People are spending a lot of time trying to figure out what’s wrong with Ted Cruz. It’s not that he “mansplained” the Bill of Rights to Diane Feinstein and earned her “I’m not a 6th grader” rebuke, or that he is, in Sen. John McCain’s words, one of the “wacko birds on right.” Extremism in the defense of filibusters is a virtue these days.
Republican pundits aver that “he didn’t go to Washington to make friends,” as if a lack of socialization explains what is wrong with him. Most coverage cast the Cruz-Feinstein conflict as a manners comedy. Liberals cheered Feinstein’s scolding, and conservatives saluted Cruz’s impudence.
All of this misses the point that Cruz—a former constitutional law professor who has argued many cases before the Supreme Court—knowingly misrepresented constitutional law. Time and time again, Cruz has prostituted his intellectual credentials, Harvard Law education, and career as an appellate lawyer to score political points by telling big, obvious lies. That, and not his inability to play well with others in the Senate, is what’s wrong with Ted. He knows better, but he doesn’t seem to care.
Cruz revealed himself when he asked Feinstein which books congress could ban if it could outlaw certain guns. Her “6th grader” crack got all the headlines, but her answer included that “the Heller decision clearly points out three exceptions, two of which are pertinent here,” said Feinstein. “It’s obvious that there are different tests for different amendments.”
In District of Columbia vs. Heller, Antonin Scalia wrote the 5-4 decision that overturned DC’s handgun ban but described how congress and states could regulate firearms.
“Like most rights, the Second Amendment right is not unlimited. It is not a right to keep and carry any weapon whatsoever in any manner whatsoever and for whatever purpose,” wrote Scalia, who listed concealed handgun laws, prohibitions against criminals and the mentally ill from owning guns, banning guns from schools and churches, and banning “unusual” guns not “in common use at the time,” e.g., military-style assault weapons, as acceptable restrictions.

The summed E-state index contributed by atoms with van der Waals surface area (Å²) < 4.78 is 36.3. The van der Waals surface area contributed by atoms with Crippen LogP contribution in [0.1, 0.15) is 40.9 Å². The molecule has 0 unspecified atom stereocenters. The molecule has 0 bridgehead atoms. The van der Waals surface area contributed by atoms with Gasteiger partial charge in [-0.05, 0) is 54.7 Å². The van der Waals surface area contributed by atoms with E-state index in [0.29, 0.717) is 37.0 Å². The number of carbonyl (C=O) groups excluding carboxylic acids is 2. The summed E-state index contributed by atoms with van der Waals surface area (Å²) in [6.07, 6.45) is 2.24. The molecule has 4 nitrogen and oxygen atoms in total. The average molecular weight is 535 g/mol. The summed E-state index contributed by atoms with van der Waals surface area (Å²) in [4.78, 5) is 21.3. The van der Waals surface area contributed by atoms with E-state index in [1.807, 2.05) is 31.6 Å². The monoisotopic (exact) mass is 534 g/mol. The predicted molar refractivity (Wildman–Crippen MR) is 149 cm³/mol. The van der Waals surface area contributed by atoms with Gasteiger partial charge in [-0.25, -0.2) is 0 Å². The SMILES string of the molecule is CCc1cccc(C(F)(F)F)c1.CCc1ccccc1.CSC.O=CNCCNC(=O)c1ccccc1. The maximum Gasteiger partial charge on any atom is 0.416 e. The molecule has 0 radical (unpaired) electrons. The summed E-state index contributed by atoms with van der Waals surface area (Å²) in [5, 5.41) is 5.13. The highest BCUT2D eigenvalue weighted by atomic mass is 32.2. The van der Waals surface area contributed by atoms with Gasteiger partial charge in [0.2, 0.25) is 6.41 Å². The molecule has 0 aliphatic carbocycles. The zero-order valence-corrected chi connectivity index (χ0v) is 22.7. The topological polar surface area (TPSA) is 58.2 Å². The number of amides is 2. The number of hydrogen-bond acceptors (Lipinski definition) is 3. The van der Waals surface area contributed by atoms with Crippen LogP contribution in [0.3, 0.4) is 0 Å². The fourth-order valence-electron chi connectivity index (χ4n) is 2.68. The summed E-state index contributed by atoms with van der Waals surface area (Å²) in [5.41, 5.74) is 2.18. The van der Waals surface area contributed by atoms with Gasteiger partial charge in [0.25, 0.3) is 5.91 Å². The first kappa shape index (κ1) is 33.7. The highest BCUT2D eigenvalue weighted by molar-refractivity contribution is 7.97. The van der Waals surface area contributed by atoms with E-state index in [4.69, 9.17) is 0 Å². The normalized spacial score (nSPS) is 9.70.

Ted Cruz knows this, but he advanced a false argument anyway.
We can’t say there weren’t clues. As a candidate, Cruz said Obama “began his presidency going on a worldwide apology tour” and wildly exaggerated the cost of Obamacare, both of which drew censure from Politifact. But his false attacks against his Republican runoff opponent, Lt. Gov. David Dewhurst, foreshadowed Cruz’s senatorial spuriousness. Cruz said Dewhurst had ‘never cut one penny from the state budget” (“False,” said Politifact) and accused him of supporting a state income tax (“Pants on Fire”) which in Texas is like saying your opponent wants gay illegal immigrants to confiscate your guns.
Americans met Cruz when he claimed that Chuck Hagel “has been publicly celebrated by the Iranian government,” suggested that he could be on the take from Arab shieks or Korean Communists, and said the Vietnam veteran “has repeatedly been soft on our enemies.”
At CPAC last week, Cruz was back at it, talking about “our uncontrollable spending and debt” in the face of recent reports that our deficit has shrunk faster since 2009 than it has since World War II ended. Uncontrollable? Hardly. Improving, in fact, if austerity’s your bag.
Cruz accused the Democratic Party of “fighting a war on religious liberty” to shut down Catholic “charities and hospitals.” He intimated that Obama believed “a drone from the sky hitting you in a café” was constitutional despite the Attorney General saying otherwise. And he warned conventioneers about “an ongoing effort to undermine United States sovereignty.”
“You know,” he said, “in West Texas the EPA is tryin’ to use a lizard to shut down oil and gas production. You know my view of lizards? They make darn fine boots.” Last year, the Obama administration announced that the dunes sagebrush lizard won’t be listed as an endangered species, but why should the facts get in the way of a corny joke?
Cruz went on like this for a half hour. Had Cruz edited the counterfactual balderdash from his remarks, his CPAC speech wouldn’t have gone five minutes.
There’s no reason for Cruz to lie if he just wants to hold onto his senate seat. Being a wacko conservative never lost anyone an election in Texas. But if Cruz has his sights set on 2016, then we have to worry about a brilliant politician willing to say anything to advance his career.
© Copyright 2013 Jason Stanford, distributed exclusively by Cagle Cartoons newspaper syndicate.
Jason Stanford is a Democratic consultant who writes columns for the Austin American-Statesman and MSNBC. He can be reached at email@example.com and on Twitter @JasStanford.